For many of the parents, officials, athletes, coaches and sometimes just lovers of sports (ex-players) that I meet either in New Jersey or New York, I find that they all have a distorted understanding about what we do in the field of Sport Psychology. So I’m going to clear that up, hopefully, in this post.
Learning from professional coaches, I will keep this simple. From an educational point of view, Sport Psychology deals with three things: The What, The How and The Why.
1) What does the stress response do to you, your muscles, your motion, your coordination, your vision, your focus and your breathing?
The culprit that allows my discipline to exist is your stress response and how it is easily affected by your mind and how immediate and harsh it can be towards any one of those things in the list above if left unchecked. What athlete can afford to lose control of their muscles? Motion? Coordination? Vision? Focus? or Breathing? Do you know what the sum of all those terms equal? PERFORMANCE! So, first up, we tell athletes and coaches what happens to their performance when the stress response is inevitably triggered; it goes from good to worse.
2) How can you control the stress response?
As automatic as the stress response is, it can be controlled by using certain mental and physical behavioral tools that help you to manage your performance towards consistency and peak performing. What we understand is that without mastery of these tools you will never luck into the best you…your best performance. For example, the coach can, through the culture of the program, affect their players stress but can never make the player use that relaxed or wired state to focus in games. That is something that player has to find out for themselves (the sporting world chalks that up as inexperience). One thing that these tools do is help that athlete, for themselves, control their focus and every other aspect of what’s needed for them to perform well.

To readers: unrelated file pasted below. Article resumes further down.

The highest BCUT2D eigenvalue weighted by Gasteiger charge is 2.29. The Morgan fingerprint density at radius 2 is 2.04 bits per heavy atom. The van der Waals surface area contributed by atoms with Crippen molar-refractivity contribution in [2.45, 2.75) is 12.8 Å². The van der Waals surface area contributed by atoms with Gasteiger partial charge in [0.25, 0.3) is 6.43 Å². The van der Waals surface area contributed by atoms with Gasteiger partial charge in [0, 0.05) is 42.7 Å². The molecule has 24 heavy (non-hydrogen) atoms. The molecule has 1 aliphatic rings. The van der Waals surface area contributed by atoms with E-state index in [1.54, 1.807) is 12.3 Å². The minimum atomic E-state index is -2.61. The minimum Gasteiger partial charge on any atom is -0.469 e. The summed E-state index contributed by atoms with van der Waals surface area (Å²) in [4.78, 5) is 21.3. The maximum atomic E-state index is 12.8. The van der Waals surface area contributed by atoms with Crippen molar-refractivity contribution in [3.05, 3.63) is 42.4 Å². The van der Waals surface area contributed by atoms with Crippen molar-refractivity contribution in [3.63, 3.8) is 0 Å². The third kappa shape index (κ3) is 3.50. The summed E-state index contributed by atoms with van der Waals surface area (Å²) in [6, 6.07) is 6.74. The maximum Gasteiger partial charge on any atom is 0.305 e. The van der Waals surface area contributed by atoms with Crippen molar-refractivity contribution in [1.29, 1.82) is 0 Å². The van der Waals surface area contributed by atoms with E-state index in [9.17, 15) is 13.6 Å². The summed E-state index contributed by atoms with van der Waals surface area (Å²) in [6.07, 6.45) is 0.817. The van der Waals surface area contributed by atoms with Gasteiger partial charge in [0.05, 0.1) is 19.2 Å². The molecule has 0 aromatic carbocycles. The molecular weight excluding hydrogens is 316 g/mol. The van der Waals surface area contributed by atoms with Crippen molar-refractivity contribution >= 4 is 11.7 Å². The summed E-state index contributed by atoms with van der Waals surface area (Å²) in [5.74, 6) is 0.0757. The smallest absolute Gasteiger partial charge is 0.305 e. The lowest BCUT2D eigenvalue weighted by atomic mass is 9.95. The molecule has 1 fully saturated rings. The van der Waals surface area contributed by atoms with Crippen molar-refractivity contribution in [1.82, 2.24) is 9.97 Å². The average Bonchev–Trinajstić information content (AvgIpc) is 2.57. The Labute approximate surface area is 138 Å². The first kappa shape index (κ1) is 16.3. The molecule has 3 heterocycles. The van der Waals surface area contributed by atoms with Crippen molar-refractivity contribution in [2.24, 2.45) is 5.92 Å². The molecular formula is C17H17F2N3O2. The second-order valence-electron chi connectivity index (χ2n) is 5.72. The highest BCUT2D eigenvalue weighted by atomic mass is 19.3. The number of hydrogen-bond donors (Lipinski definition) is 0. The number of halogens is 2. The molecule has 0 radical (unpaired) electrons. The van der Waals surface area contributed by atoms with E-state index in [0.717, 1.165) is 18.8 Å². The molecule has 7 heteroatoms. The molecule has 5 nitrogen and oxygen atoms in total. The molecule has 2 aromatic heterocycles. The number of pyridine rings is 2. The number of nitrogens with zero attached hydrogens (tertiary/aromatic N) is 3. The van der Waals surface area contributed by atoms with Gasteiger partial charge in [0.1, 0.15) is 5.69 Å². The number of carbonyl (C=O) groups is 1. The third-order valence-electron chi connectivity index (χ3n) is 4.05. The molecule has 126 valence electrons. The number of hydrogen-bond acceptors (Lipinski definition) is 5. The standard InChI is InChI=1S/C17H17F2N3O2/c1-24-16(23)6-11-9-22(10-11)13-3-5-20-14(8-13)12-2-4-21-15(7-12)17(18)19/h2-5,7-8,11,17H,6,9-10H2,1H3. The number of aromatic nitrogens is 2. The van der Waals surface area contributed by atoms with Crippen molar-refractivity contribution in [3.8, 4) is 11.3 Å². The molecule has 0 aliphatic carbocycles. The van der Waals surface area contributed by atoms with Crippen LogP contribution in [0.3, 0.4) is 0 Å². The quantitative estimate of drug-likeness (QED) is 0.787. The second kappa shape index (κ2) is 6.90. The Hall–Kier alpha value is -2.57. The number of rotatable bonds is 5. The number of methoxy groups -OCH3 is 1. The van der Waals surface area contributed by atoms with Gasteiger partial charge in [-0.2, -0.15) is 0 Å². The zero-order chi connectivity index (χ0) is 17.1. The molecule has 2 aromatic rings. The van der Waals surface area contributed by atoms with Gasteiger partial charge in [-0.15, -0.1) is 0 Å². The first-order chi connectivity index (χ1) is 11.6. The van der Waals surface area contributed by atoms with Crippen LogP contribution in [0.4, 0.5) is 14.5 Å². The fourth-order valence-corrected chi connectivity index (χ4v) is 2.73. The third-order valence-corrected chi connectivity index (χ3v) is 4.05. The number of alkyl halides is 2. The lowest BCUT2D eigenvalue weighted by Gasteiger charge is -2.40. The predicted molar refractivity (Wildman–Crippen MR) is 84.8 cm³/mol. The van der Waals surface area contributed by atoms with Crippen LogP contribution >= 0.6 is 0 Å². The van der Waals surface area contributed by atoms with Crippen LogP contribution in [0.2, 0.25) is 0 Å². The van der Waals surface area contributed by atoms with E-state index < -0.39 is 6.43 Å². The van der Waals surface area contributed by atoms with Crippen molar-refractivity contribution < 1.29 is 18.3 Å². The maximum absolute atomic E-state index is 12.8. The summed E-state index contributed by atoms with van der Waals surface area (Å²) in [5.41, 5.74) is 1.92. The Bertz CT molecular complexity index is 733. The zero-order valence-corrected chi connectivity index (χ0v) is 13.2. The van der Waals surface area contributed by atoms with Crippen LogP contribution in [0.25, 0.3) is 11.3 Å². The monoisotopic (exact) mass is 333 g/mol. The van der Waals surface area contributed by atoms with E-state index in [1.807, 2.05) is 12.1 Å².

3) Why does stress affect some athletes differently? especially in intensity?
The simple answer is perception. Your perception is driven by what values you hold dear to you – certain outlooks on life. And since not everyone has the same outlook their stress levels are always specific to them. I believe that because of this truth athletes label someone like me as a therapist. This couldn’t be further from the truth. What is true is that how you think or the thoughts you have impact your stress response…always. It’s important to know your values so that you can effectively begin to manage your performances. Of course this is over-simplistic but generally accurate nonetheless.
There you have it…Sport Psychology in a nutshell. I know that consultants in the field market themselves as people who can increase your performance; I do believe that we can because we have a scientific foundation that gives us that confidence. But it always takes two to tango. If you just walked out of an intense workout with your empty water bottle and I had a jug of Gatorade and promised you that I will fill up your bottle, would you stop the pour because it wasn’t full yet? No, you would wait until it is full.
If a consultant promised you that you will master your performance, do not stop believing you will, until he or she finishes pouring while you act out what is revealed. Never stop the pour when what is promised is fulfillment!
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